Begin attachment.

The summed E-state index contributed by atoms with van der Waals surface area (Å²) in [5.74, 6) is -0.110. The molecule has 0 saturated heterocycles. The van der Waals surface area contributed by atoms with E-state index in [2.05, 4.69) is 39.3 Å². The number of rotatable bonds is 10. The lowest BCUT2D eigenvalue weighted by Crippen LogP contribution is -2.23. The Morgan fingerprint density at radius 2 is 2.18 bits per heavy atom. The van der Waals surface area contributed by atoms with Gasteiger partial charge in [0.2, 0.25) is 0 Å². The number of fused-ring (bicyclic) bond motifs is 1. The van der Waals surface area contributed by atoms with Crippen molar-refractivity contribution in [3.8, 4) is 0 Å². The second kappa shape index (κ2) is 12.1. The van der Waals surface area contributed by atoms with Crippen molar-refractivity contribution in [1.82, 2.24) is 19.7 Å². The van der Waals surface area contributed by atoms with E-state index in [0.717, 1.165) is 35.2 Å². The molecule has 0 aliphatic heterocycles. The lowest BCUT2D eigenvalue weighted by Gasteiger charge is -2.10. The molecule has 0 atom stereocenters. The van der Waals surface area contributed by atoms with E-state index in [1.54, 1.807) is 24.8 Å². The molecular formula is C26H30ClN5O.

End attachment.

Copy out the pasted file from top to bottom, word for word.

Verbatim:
The summed E-state index contributed by atoms with van der Waals surface area (Å²) in [5.74, 6) is -0.110. The molecule has 0 saturated heterocycles. The van der Waals surface area contributed by atoms with E-state index in [2.05, 4.69) is 39.3 Å². The number of rotatable bonds is 10. The lowest BCUT2D eigenvalue weighted by Crippen LogP contribution is -2.23. The Morgan fingerprint density at radius 2 is 2.18 bits per heavy atom. The van der Waals surface area contributed by atoms with Gasteiger partial charge in [0.2, 0.25) is 0 Å². The number of fused-ring (bicyclic) bond motifs is 1. The van der Waals surface area contributed by atoms with Crippen molar-refractivity contribution in [3.8, 4) is 0 Å². The second kappa shape index (κ2) is 12.1. The van der Waals surface area contributed by atoms with Crippen molar-refractivity contribution in [1.82, 2.24) is 19.7 Å². The van der Waals surface area contributed by atoms with E-state index in [0.717, 1.165) is 35.2 Å². The molecule has 0 aliphatic heterocycles. The lowest BCUT2D eigenvalue weighted by Gasteiger charge is -2.10. The molecule has 0 atom stereocenters. The van der Waals surface area contributed by atoms with E-state index in [1.54, 1.807) is 24.8 Å². The molecular formula is C26H30ClN5O.